Worldwide, hydropower is pitched as a renewable and green energy source. But the production of hydroelectricity hides a much darker conflict—one that has long been overshadowed by its environmentally-friendly qualities. In her project Dead Water, Marilene Ribeiro sheds light on the severe impact that the construction of dams has on local inhabitants. Despite the destruction that hydropower plants cause to the lives of nearby residents, the surrounding wildlife, and traditional riverside cultures, the expansion of the hydropower industry continues to reek havoc on communities across the globe.
The photographer’s case study is her native Brazil. In a bid to create a counter-narrative to the mass media’s treatment of the subject—made up of portrayals that typically overlook the voices of ecologists, anthropologists, social activists and people personally hit directly by the industry—her project focuses on giving voice to the affected communities. Dead Water presents the material impact of hydropower through a hybrid point of view: both that of the photographer and the subjects of this story.
Ribeiro’s sitters are people in remote areas of Brazil who either have been, or are soon-to-be, displaced by the creation of dams for hydropower purposes. For the photographer, the act of giving voice and visibility to her sitters is not achieved by merely taking a portrait: full collaboration in putting the photograph together is central to the way she works. “For this photo shoot, each sitter was asked to choose a relevant place, as well as selecting an object that represented the feeling they have regarding their move due to the dam works,” she explains in her statement.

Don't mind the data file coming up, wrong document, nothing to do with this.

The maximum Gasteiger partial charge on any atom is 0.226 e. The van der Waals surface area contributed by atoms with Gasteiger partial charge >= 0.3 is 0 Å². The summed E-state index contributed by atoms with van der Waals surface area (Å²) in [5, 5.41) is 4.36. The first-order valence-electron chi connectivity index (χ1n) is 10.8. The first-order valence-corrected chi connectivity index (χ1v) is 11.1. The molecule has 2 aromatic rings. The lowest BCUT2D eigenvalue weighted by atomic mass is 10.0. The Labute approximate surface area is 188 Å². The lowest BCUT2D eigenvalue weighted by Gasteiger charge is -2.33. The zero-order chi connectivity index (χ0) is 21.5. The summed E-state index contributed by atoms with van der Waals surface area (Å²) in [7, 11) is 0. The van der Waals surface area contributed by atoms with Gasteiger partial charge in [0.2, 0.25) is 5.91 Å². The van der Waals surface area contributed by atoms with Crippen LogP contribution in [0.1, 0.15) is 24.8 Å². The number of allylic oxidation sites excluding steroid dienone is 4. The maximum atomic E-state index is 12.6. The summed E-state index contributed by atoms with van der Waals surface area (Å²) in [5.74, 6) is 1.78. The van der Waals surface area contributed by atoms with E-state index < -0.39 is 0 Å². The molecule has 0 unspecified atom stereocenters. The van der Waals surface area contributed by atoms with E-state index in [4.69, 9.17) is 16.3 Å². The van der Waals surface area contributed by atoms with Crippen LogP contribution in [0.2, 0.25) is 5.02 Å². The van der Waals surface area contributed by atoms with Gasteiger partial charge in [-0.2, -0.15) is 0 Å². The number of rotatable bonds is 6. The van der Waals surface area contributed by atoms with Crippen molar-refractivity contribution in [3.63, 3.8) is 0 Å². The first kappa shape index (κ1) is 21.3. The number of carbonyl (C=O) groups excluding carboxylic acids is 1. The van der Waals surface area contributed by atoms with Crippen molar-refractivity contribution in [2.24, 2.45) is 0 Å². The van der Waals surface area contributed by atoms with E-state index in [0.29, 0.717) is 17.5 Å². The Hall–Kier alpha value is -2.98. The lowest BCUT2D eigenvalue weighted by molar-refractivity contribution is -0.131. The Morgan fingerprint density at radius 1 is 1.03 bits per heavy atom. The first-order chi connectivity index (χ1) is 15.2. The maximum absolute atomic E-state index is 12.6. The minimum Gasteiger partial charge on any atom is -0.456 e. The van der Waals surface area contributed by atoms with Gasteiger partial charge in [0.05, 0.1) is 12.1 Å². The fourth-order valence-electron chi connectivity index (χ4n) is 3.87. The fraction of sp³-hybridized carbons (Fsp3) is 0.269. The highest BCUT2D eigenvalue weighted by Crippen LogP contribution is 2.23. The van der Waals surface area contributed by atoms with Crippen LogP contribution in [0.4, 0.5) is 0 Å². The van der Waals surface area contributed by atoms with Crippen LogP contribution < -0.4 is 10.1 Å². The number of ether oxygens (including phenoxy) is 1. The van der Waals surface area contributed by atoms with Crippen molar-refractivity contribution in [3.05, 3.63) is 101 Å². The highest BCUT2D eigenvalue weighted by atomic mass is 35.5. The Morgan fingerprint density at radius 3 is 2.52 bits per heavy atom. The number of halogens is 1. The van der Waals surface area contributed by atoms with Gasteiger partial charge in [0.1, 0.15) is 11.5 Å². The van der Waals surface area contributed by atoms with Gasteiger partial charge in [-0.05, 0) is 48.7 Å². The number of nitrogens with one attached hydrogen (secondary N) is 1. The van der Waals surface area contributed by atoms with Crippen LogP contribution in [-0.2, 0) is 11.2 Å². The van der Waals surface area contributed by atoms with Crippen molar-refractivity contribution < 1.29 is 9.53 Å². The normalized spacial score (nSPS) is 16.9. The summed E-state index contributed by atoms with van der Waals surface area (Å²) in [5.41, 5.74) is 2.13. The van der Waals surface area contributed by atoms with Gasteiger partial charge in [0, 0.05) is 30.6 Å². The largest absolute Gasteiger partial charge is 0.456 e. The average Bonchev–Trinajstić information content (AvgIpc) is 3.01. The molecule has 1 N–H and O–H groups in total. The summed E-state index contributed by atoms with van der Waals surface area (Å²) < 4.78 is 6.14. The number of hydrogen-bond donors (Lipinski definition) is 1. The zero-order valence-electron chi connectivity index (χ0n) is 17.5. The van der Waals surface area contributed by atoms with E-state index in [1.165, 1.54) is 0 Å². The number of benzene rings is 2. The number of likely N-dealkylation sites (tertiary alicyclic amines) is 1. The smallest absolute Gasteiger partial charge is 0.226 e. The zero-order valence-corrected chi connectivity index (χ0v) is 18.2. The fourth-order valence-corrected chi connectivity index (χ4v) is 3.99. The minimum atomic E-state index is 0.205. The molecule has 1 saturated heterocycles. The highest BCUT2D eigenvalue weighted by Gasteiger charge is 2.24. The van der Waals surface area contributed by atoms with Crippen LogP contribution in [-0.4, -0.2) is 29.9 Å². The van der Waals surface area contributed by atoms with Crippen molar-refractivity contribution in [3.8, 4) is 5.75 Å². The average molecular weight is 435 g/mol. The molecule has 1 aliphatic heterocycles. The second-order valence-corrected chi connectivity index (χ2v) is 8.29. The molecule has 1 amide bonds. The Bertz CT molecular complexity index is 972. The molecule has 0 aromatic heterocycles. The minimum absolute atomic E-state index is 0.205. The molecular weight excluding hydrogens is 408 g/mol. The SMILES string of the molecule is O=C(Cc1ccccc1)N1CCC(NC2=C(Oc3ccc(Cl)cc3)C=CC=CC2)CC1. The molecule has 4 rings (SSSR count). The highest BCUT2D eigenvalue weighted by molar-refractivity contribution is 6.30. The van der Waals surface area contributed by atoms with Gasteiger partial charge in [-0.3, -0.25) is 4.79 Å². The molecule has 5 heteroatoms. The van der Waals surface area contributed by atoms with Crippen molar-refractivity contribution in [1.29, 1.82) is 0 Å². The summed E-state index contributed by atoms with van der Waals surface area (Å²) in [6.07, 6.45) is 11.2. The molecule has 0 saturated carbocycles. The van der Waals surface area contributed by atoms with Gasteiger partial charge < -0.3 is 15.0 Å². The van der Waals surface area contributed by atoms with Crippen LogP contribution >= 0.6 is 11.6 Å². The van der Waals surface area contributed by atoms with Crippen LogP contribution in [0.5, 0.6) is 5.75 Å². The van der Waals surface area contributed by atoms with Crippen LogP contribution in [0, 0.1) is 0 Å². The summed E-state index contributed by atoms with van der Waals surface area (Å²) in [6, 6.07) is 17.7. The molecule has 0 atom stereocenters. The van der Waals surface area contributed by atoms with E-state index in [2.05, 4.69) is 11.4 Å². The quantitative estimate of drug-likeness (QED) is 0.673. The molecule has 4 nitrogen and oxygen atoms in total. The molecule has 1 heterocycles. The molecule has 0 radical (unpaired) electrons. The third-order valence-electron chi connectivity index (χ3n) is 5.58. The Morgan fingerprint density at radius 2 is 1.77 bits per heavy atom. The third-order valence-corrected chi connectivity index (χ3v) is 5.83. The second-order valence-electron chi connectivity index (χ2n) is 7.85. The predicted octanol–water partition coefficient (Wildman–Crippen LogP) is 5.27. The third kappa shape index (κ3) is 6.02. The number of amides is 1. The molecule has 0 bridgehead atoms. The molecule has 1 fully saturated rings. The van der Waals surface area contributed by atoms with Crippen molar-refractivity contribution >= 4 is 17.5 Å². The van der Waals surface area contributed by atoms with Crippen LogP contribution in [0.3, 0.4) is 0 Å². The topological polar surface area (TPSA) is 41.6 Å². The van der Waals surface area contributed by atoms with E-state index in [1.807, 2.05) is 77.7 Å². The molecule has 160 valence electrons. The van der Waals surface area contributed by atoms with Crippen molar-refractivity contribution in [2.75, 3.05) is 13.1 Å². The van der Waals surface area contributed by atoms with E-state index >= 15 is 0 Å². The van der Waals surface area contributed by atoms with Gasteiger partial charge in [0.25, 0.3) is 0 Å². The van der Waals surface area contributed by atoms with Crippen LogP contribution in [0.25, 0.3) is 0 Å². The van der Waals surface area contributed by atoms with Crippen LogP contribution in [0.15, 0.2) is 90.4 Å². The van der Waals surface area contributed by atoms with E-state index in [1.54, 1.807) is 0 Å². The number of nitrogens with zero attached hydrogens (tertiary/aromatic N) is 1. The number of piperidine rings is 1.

“Each sitter was also asked to direct his/her own photo shoot, making the changes she/he wanted in order to best represent himself/herself, her/his history and feelings before the Other. I want the sitters’ voices to come through in the making of work, not simply as the observed within the documentary process.” In addition to bearing witness to the changing landscape that surrounds the people she photographs, she invites them to express how they feel in response to these transformations that they have little control over: their thoughts, dreams, memories that speak to their intimate relationship to the place they belong to.
Using photography as an agent for change, Ribeiro positions her images within a highly active and engaged practice that includes writing a PhD on the subject and taking part in the collective Voices of Latin America and Agnitio, a project that seeks to empower communities through photography. She is currently working on an extensive book project (which has been shortlisted for the Luma Rencontres Dummy Book Award at this year’s Rencontres d’Arles) that weaves the portraits together with in-depth research, unpacking many dimensions of this urgent issue. In doing so, she builds a multi-layered story on the development of Hydroelectricity, in which the overlooked become protagonists of this troubling narrative.